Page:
However, Naturopaths insist venous insufficiency in the legs and varicose veins are directly related to a deficiency in copper. Copper is the little known essential trace mineral that helps in maintaining healthy bones, immune system and blood vessels. Copper deficiency usually shows itself with premature grey or silver hair, wrinkling skin and you guessed it -- a reduction in vein elasticity. Copper deficiency is also a known contributor to hemorrhoids and heart disease.

Venous Reflux Is A Symptom Of A Sluggish Liver

While copper deficiency may cause a weakening of the veins, the liver plays an essential role in vascular problems. The liver, when it's working properly, is able to send filtered blood through the veins effortlessly. But what happens when the liver, the filter of your body, becomes sluggish? 

A Sluggish Liver Is An Organ In Survival Mode

A sluggish liver is an organ "protected" by a build-up of scar tissue and/or fat, that developed because of the type of diet I was on -- a high fat, high protein and processed food diet. Unfortunately, this so-called build-up stops the liver from filtering the blood properly, creating the sluggish liver. What is more, sluggish liver is responsible for high blood pressure, heart problems and vascular problems, while fatty liver is responsible for insulin resistance.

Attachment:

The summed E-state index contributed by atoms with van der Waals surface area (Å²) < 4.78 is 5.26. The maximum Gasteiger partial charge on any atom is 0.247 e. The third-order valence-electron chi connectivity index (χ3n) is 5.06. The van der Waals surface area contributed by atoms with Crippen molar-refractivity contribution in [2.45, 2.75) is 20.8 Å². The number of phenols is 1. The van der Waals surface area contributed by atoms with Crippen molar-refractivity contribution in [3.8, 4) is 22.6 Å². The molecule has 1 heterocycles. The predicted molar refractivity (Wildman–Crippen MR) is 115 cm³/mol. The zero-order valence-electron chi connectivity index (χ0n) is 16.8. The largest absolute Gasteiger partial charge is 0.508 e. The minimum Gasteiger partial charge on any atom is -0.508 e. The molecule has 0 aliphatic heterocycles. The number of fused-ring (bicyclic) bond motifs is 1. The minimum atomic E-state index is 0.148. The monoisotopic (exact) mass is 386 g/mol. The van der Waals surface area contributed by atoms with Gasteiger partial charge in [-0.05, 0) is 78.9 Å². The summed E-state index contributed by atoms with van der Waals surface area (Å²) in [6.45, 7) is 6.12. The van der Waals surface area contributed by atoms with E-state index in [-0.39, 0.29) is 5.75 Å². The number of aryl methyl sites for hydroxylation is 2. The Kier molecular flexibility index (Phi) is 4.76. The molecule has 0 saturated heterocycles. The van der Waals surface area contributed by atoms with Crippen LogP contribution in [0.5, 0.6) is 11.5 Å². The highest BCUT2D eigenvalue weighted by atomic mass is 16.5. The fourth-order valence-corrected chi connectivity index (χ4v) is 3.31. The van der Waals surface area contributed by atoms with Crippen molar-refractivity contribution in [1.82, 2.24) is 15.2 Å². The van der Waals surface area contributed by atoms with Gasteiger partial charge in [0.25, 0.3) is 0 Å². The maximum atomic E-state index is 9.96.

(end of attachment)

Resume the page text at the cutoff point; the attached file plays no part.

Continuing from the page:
Slugglish Liver Causes Weight Gain

When your liver becomes sluggish and doesn't do its job properly, this causes you to hang on to weight --- a known cause of venous reflux. Incidentally, sluggishness of the liver also inhibits the liver from filtering the blood properly. The result is the veins working double-time to draw up the thickened blood into the heart. This effort not only puts a chronic strain on the heart (think high blood pressure), it also stresses the superficial veins in the legs that inevitably collapse, causing venous reflux.

A Sluggish Liver Can Be Reversed!

Up to 25 percent of people in the U.S. are living with sluggish, non-alcoholic fatty liver disease (NAFLD), according to the American Liver Foundation. The good news is, sluggish/fatty liver can be reversed naturally with proper diet.

In the end, I refused the Vein Ablation procedure so I could focus on healing my sluggish liver with nutrition and some carefully targeted supplementation. The book EAT!-Empower. Adjust. Triumph: Lose Ridiculous Weight ,  is a plant-based diet and empowerment plan that encouraged me to jump-start both my health and sluggish liver, improve digestion as well as the absorption and assimilation of nutrients.

Within two months I began to see drastic improvements in my leg!  I could stand for longer periods of time without achiness. The heaviness in my leg subsided. There was no tenderness, the veins faded a bit and swelling decreased! Best of all, I could wear shorts and skirts again without being self-conscious.

In the end, the diet/nutrition approach to healing venous reflux proved to be a more sane, long- term solution to avoiding further breakdown of my vascular system. Correcting diet was a win-win approach to both weight loss and improving my overall vascular, and liver health. 

Revised December 22, 2016